Debs woman tells stories of teaching at Buzzle
When Lillian "Lil" Helgeson of Debs learned the Bemidji School District was considering selling the old Buzzle School property, memories rekindled in her mind of that one-room school house in the woods.
Helgeson, now 98 years old, recalled those unforgettable days of teaching at the country school over lefse and flatbread Monday morning at her home in Debs.
Helgeson was only 19 years old in 1930 when she started her first teaching job at Buzzle School, which was located northeast of Pinewood in Buzzle Township.
She was paid $55 a month to teach at the country school. She had just graduated from Bemidji State Teachers College after completing a year-long program designed for women who would become teachers at country schools.
Her daily duties as a Buzzle School teacher included instructing 12 students, ages 7-16, in one room. She arrived at school early so she could start a fire to heat the building. Every day she had to pump water to refill the drinking and cleaning containers, sweep the floor and plan her lessons.
Helgeson's route to school was not for the weak-footed. She began each morning just after 7 a.m. From the house she was boarding at, she walked through a strip of woods, crawled under a fence and walked across a wide open field.
"That's where the drifts were," she said. "Sometimes I would walk on my hands and knees because I couldn't reach the bottom of the drift."
After crossing the field, Helgeson said, she walked through a farmstead, following trails made by cows. Then she walked through the woods the rest of the way to the school.
"I should have skied to work," Helgeson said. "I used to wade in snow up to my hips. I wore boots and britches during the winter months. I would get snow packed up under my dresses and some days I would be wet the rest of the day. It was a miracle I didn't get ill."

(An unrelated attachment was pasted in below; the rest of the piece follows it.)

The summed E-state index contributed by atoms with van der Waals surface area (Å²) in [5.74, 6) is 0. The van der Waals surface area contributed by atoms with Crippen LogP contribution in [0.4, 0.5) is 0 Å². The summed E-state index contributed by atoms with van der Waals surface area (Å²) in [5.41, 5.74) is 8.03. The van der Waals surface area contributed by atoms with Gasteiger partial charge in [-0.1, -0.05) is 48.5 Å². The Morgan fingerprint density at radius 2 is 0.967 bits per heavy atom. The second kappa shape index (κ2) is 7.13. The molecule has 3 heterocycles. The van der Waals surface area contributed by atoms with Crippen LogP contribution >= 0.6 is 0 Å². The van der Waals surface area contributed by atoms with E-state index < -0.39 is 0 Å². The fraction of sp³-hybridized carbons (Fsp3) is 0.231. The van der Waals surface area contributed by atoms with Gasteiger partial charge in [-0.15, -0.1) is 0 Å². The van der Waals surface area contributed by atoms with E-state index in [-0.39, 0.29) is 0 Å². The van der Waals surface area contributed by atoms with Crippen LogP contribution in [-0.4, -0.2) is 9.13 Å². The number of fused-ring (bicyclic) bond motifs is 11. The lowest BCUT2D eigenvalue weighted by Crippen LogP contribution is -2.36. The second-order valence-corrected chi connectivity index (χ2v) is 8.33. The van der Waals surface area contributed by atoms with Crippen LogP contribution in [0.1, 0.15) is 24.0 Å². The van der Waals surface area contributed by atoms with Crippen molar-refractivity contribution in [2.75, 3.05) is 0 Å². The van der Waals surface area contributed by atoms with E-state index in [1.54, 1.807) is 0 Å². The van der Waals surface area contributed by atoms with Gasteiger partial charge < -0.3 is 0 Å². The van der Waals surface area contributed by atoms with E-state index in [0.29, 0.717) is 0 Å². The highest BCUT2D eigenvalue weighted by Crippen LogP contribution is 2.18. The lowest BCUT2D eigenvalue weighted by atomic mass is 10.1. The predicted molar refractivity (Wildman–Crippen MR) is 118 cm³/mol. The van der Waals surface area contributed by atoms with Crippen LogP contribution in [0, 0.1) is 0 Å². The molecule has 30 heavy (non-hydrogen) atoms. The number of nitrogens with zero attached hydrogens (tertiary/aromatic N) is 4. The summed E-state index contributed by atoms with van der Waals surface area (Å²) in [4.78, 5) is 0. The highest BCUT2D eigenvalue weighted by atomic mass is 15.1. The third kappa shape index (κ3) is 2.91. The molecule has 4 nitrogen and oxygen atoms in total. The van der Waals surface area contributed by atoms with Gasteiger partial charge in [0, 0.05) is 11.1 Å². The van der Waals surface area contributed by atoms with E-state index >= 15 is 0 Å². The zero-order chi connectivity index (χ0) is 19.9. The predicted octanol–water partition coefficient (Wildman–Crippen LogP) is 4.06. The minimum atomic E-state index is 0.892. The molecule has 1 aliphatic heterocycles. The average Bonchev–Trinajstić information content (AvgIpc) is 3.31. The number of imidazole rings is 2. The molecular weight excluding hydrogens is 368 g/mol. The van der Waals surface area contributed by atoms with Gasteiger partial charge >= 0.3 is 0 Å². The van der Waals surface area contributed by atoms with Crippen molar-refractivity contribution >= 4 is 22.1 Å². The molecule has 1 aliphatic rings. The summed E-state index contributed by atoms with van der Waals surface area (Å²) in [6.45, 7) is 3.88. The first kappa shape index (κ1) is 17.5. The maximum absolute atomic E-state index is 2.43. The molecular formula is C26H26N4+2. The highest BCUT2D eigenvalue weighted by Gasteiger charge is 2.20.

Helgeson spent weekdays living at a homestead one mile from the school. On weekends she returned home to spend time with her family in Debs.
Helgeson said she was originally supposed to teach at a country school in Becida, but the teacher who was set to leave ended up staying.
"Teaching jobs were scarcer than hen's teeth," Helgeson said. "You didn't get a lot of money, but jobs were scarce. People hung on to their jobs."
Helgeson considers teaching at Buzzle "one of the worst experiences a young, beginning teacher could have," because of the lack of experience she had instructing a wide range of students and teaching from textbooks that were 20 years old.
In her second year at Buzzle, Helgeson said, she bought two arithmetic books with her own money. She kept one for herself and gave the other one to a student struggling to learn math.
But while the hike to school and the low pay may not have been ideal, teaching at Buzzle turned out to be a love story.
After all, if it were not for the mile-long route she took to and from school, which sometimes she would take past the Helgeson homestead, she never would have met her late husband, Martin Helgeson.
One day on her way home from school, Lil passed by Martin's home. Lil's daughter, Mardell Kiesel, helped tell the story of how her parents met.
"There were many unmarried Helgeson brothers," Kiesel said.
Lil said she threw a snowball at the Helgesons' door. Martin, who was cooking dinner at the time, opened the door and looked at Lil.
"I apologized and laughed," Lil said. "I told him I just gave myself a dare and threw the snowball. Then I went on my way and he shut the door and went on with his cooking."
Lil chuckled, hesitant to share further details about her relationship with Martin. Two years after Lil threw the snowball, she and Martin got married. Lil was 21 years old.
Helgeson took a hiatus from teaching thereafter to raise her four children. Later in life she started teaching again and taught at several area schools, including in Debs and Pinewood.
She also attended the 1987 Buzzle School Reunion.
Helgeson still wonders how the Buzzle School was moved off the property when there were no roads nearby.
"No matter where you came from you had to walk," she said.
Kiesel said she hopes the property is purchased by the original owners or landowners who own land adjacent to the property.
"It would just be nice for it to stay with somebody who has the ancestry, I think," Kiesel said.